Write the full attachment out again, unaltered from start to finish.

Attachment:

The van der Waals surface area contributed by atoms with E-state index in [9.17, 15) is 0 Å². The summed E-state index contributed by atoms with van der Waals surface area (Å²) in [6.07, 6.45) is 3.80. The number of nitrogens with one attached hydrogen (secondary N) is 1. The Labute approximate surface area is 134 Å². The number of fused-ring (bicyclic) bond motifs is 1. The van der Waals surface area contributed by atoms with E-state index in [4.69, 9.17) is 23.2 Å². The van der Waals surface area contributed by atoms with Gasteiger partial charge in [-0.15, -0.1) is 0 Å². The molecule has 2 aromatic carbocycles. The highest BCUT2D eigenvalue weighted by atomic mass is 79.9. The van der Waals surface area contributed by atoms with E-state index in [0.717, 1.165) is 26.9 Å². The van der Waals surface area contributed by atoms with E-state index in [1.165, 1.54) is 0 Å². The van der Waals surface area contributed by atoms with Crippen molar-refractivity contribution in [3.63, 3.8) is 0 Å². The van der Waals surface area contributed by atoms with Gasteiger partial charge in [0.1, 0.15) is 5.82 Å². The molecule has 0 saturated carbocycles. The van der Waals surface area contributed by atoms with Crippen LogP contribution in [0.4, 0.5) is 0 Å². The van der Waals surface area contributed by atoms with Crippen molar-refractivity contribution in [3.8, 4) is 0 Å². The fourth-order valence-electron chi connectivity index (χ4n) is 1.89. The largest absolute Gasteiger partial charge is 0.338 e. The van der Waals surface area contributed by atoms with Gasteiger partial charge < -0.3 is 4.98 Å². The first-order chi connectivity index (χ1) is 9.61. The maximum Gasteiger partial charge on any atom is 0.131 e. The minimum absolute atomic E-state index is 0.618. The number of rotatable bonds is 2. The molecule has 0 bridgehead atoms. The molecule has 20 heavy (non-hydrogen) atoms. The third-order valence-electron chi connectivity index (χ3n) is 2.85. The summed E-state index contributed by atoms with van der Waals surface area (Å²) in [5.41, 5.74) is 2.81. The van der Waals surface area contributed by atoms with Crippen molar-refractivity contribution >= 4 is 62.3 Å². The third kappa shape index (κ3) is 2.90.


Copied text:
The van der Waals surface area contributed by atoms with E-state index in [9.17, 15) is 0 Å². The summed E-state index contributed by atoms with van der Waals surface area (Å²) in [6.07, 6.45) is 3.80. The number of nitrogens with one attached hydrogen (secondary N) is 1. The Labute approximate surface area is 134 Å². The number of fused-ring (bicyclic) bond motifs is 1. The van der Waals surface area contributed by atoms with E-state index in [4.69, 9.17) is 23.2 Å². The van der Waals surface area contributed by atoms with Gasteiger partial charge in [-0.15, -0.1) is 0 Å². The molecule has 2 aromatic carbocycles. The highest BCUT2D eigenvalue weighted by atomic mass is 79.9. The van der Waals surface area contributed by atoms with E-state index in [0.717, 1.165) is 26.9 Å². The van der Waals surface area contributed by atoms with E-state index in [1.165, 1.54) is 0 Å². The van der Waals surface area contributed by atoms with Crippen molar-refractivity contribution in [3.63, 3.8) is 0 Å². The van der Waals surface area contributed by atoms with Gasteiger partial charge in [0.1, 0.15) is 5.82 Å². The molecule has 0 saturated carbocycles. The van der Waals surface area contributed by atoms with Crippen LogP contribution in [0.4, 0.5) is 0 Å². The van der Waals surface area contributed by atoms with Crippen molar-refractivity contribution in [3.8, 4) is 0 Å². The fourth-order valence-electron chi connectivity index (χ4n) is 1.89. The largest absolute Gasteiger partial charge is 0.338 e. The van der Waals surface area contributed by atoms with Gasteiger partial charge < -0.3 is 4.98 Å². The first-order chi connectivity index (χ1) is 9.61. The maximum Gasteiger partial charge on any atom is 0.131 e. The minimum absolute atomic E-state index is 0.618. The number of rotatable bonds is 2. The molecule has 0 bridgehead atoms. The molecule has 20 heavy (non-hydrogen) atoms. The third-order valence-electron chi connectivity index (χ3n) is 2.85. The summed E-state index contributed by atoms with van der Waals surface area (Å²) in [5.41, 5.74) is 2.81. The van der Waals surface area contributed by atoms with Crippen molar-refractivity contribution >= 4 is 62.3 Å². The third kappa shape index (κ3) is 2.90.